Governmental Accounting Standards Board (GASB) pronouncements 67 and 68, despite their limitations, are expected to bring about some improvements in the way governments report pension liabilities. As a result, public pension plans are predicted to report higher unfunded liabilities as the new standards are phased-in. A recent paper at Harvard Business School examines the relationship between states’ lobbying against the new rules and their finances, as well as how the lobbying aligns with public interest.
The paper finds that those states that oppose the liability increasing provisions of the new rules tend to have worse pension funding and assume higher discount rates. Also, those states are more likely to have higher deficits and face stricter balanced-budget restrictions. There is also evidence that opposing states are under stronger union influences. Financial statement users’ support for these GASB standards is positively correlated with the magnitude of pension underfunding and state budget deficits. This means the government lobbying is in conflict with public interest.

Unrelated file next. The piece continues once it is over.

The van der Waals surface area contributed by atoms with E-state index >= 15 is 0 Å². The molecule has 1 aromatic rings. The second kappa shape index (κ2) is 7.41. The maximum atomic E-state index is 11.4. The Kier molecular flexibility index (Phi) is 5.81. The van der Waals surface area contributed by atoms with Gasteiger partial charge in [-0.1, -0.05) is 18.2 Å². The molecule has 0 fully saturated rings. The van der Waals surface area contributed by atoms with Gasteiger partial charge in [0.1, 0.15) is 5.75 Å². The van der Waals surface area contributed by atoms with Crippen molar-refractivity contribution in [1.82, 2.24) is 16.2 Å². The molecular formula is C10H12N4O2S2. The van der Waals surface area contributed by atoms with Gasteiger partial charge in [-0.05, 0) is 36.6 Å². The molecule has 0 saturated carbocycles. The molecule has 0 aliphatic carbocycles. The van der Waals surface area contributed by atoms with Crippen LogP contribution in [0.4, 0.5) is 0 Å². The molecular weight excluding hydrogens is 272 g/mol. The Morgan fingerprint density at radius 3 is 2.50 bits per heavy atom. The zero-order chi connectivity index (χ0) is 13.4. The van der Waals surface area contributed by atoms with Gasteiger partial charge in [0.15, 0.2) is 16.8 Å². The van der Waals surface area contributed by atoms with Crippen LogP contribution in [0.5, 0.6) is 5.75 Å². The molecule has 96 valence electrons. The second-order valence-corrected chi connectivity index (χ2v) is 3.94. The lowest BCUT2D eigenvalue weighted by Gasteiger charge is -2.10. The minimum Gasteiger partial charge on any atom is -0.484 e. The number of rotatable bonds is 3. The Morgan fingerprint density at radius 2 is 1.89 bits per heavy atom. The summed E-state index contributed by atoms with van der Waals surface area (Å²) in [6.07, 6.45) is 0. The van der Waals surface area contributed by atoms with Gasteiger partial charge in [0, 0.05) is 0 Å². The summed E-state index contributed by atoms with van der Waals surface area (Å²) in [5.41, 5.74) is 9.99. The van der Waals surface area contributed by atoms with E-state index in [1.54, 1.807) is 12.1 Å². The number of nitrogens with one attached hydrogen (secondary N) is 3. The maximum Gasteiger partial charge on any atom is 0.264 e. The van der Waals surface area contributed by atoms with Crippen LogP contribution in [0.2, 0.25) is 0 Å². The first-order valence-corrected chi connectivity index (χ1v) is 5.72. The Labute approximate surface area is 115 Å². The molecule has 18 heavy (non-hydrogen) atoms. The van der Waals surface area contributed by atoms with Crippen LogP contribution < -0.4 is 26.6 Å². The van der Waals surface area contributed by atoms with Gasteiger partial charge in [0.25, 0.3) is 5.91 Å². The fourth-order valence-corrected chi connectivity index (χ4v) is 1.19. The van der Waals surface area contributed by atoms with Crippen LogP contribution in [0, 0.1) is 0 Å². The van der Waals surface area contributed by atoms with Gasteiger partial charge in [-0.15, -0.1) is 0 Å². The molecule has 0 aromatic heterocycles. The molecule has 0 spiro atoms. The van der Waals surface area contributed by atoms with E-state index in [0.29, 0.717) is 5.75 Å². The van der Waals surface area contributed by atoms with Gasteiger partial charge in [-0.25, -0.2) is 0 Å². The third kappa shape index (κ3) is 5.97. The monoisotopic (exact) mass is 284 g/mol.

Not all financial statement users are the same. Internal users (public employees) “overwhelmingly oppose liability increasing proposals” relative to external users (credit analysts, rating agencies, and the broader citizenry), the study finds. The finding is consistent with the general expectation that pension accounting reform tends to motivate benefit cuts rather than tax increases.
To read the full paper, go here.